Military Spouse: What to Do When It’s Time to Get Back to Work

Military Spouse Back To WorkKnowing when to get back to work is a tricky decision in and of itself for any military spouse. So taking those initial steps into a job search can feel like a momentous task. However, understanding the transition back into the workforce can help with embracing the new journey you are about to embark upon.

In addition to utilizing any and all services available to support spouse employment, it is important to look more personally at your own situation to understand how you can be a successful job seeker. Here are a few ideas to get you started:

 Remove the “Dependent Spouse” name tag. As a military spouse, you’re accustomed to being called a dependent spouse, and most of us wear that badge proudly. When it is time to transition back into the workforce, it is important to temporarily remove that name tag in order to be able to discover who you are outside of the military ranks. Luckily, as a military spouse, you have the keen ability to be able to transition and integrate into multiple cultures, situations, and military organizations, which is a great skill to tap into when it is time to transition back into the workforce.

Figure out what you want to do. Reentering the workforce after a leave of absence, whether it has been a few months or several years, is a scary experience. Before jumping in, it is a good idea to take stock of your personal and professional ambitions. What you previously did may not be what you want to do anymore, so find what works for you. Consider different activities that you are good at and think about some hobbies and activities you enjoy. Once you know what you excel at and what you really like, research different positions that fit into those categories to give you a foundation to build on.

Get documents together. Depending on your length of unemployment, the amount of work you need to do with your professional documents may vary. Having an updated resume that includes your work history, education, and volunteer activities is essential for applying to professional positions. Additionally, it is helpful to brush up on your writing skills for cover letters, professional emails, and thank-you letters. Other documents to have on hand are letters of recommendation you have received, professional portfolio pieces, and any licenses, diplomas, or certificates you have earned.

Plan and prepare for roadblocks. It is inevitable that there will be a few roadblocks to face as you re-enter the workforce, but don’t let it discourage you. Plan and prepare for them as much as possible. For example, know how to answer questions related to employment gaps or frequent and different employers due to PCSing. Additionally, prior to interviewing, practice focusing on what you can bring to the organization, rather than your duties as a military spouse.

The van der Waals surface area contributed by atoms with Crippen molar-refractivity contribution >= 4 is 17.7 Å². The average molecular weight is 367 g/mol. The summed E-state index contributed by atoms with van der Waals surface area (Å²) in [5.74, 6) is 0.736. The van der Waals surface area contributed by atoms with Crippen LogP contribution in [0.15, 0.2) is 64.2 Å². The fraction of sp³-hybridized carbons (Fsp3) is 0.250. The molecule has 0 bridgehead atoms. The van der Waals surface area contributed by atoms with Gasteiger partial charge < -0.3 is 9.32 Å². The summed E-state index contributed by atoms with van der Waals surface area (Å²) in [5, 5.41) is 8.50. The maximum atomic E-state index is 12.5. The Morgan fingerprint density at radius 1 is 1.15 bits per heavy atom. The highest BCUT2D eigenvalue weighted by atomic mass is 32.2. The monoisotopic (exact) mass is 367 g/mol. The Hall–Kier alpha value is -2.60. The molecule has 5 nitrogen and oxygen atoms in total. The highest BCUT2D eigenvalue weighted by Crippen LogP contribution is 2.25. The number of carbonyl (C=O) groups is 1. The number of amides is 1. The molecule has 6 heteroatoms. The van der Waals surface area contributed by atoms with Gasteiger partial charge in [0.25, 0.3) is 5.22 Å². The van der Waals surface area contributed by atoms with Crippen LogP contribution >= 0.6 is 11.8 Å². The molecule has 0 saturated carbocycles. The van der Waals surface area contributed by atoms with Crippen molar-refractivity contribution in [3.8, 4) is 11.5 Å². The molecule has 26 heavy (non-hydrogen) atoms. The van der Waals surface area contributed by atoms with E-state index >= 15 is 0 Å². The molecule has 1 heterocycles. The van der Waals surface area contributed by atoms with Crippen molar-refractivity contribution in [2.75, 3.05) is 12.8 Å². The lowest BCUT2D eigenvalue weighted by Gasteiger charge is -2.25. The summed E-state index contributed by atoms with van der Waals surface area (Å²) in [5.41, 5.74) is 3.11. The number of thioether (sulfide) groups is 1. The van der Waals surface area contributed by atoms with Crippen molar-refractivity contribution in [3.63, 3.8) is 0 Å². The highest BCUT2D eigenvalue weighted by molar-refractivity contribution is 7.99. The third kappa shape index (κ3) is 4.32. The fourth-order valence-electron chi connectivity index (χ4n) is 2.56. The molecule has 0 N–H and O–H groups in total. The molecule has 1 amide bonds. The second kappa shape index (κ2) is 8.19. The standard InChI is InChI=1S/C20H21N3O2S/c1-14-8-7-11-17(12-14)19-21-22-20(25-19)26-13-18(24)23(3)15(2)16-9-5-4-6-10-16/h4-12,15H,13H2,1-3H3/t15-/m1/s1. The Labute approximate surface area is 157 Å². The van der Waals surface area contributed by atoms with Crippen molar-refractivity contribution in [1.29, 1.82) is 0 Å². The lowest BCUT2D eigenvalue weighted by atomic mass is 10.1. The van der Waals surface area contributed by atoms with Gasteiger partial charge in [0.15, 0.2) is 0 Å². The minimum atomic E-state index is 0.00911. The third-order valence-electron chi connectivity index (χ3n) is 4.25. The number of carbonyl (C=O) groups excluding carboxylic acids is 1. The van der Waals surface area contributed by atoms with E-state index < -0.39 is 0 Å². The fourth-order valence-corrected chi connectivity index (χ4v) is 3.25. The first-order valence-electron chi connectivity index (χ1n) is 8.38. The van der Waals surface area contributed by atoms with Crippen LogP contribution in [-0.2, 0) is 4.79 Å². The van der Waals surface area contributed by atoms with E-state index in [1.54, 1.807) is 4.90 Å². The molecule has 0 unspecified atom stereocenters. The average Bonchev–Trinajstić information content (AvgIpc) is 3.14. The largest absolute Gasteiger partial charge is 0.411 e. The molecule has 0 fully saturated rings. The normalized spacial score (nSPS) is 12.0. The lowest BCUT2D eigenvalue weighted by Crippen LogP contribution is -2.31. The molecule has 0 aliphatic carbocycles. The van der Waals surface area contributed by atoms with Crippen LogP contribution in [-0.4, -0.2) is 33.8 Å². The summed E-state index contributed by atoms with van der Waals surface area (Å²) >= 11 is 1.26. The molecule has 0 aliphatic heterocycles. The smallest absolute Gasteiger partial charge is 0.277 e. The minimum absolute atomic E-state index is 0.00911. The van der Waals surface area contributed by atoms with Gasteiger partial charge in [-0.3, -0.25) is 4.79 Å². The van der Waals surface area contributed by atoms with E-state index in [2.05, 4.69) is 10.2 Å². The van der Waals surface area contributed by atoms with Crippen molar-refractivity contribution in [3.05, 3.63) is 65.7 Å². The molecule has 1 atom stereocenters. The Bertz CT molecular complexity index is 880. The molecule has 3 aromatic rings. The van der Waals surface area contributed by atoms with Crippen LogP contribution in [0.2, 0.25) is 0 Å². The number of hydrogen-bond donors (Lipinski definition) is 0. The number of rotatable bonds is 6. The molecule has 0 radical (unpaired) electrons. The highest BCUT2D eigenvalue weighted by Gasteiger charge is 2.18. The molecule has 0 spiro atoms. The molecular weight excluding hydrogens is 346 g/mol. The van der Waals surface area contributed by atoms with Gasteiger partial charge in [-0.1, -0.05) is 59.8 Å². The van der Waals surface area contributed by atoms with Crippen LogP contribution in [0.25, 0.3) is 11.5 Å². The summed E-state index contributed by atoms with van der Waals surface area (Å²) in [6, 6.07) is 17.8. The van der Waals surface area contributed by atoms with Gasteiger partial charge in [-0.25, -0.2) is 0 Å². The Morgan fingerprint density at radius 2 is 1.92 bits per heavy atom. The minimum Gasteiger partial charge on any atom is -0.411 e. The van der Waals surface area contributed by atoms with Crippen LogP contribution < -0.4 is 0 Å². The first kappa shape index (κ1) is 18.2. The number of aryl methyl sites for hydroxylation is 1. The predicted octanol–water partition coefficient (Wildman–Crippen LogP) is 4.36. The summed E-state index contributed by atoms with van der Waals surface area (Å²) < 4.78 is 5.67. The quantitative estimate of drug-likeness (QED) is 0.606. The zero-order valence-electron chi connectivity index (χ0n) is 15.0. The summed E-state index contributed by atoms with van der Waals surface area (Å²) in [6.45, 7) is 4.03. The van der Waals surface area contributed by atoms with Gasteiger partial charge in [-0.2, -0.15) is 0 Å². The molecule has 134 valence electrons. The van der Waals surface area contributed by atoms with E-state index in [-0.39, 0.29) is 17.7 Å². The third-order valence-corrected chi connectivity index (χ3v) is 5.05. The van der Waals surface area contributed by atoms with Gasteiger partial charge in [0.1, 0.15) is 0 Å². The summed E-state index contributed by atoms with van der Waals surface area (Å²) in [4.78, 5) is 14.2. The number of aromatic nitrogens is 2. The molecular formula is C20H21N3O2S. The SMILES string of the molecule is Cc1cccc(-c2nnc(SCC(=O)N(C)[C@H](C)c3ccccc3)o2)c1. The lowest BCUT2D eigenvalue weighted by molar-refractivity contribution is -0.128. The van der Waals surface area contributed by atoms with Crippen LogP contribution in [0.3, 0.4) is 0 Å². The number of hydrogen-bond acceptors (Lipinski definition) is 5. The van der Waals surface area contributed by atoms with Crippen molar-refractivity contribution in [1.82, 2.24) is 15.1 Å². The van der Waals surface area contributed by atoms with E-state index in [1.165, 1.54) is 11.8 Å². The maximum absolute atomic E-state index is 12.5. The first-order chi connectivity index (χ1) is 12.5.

Consider family situations and support systems. Varying family circumstances and support systems can make the process of going back to work easier or more difficult. Before applying to or accepting a position, it is beneficial to consider childcare and transportation arrangements, your local support system, and any pending military mission requirements.

Research a range of work options. For most military spouses, it comes as no surprise that flexibility in the workplace is not a perk, but a necessity. Expanding your job search beyond the traditional forms of work into more modern work-life blending options can open a number of different opportunities. Consider searching for legitimate remote and flexible jobs that will allow you to take on a professional role while being a military spouse.

 No matter your reason for getting back to work or the length of time you have been out of the workforce, the decision can create transitional feelings and situations similar to a new duty station or lengthy separation. While most professionals face many of the challenges we military spouses face, there are a few unique challenges that influence the type of job we search for, the way we search, and what is important in a job. Being proactive in your job search and being prepared can make a smooth transition back to work.

Jessica Howington is a prior stay at home mom with a background in education and healthcare. As a researcher and Team Lead for the writing team for the award-winning site FlexJobs , she strives to support those in search of flexible employment opportunities through finding and verifying legitimate flexible positions. She provides job search information, tips, and insight into the employment world related all job seekers through the FlexJobs Blog. 

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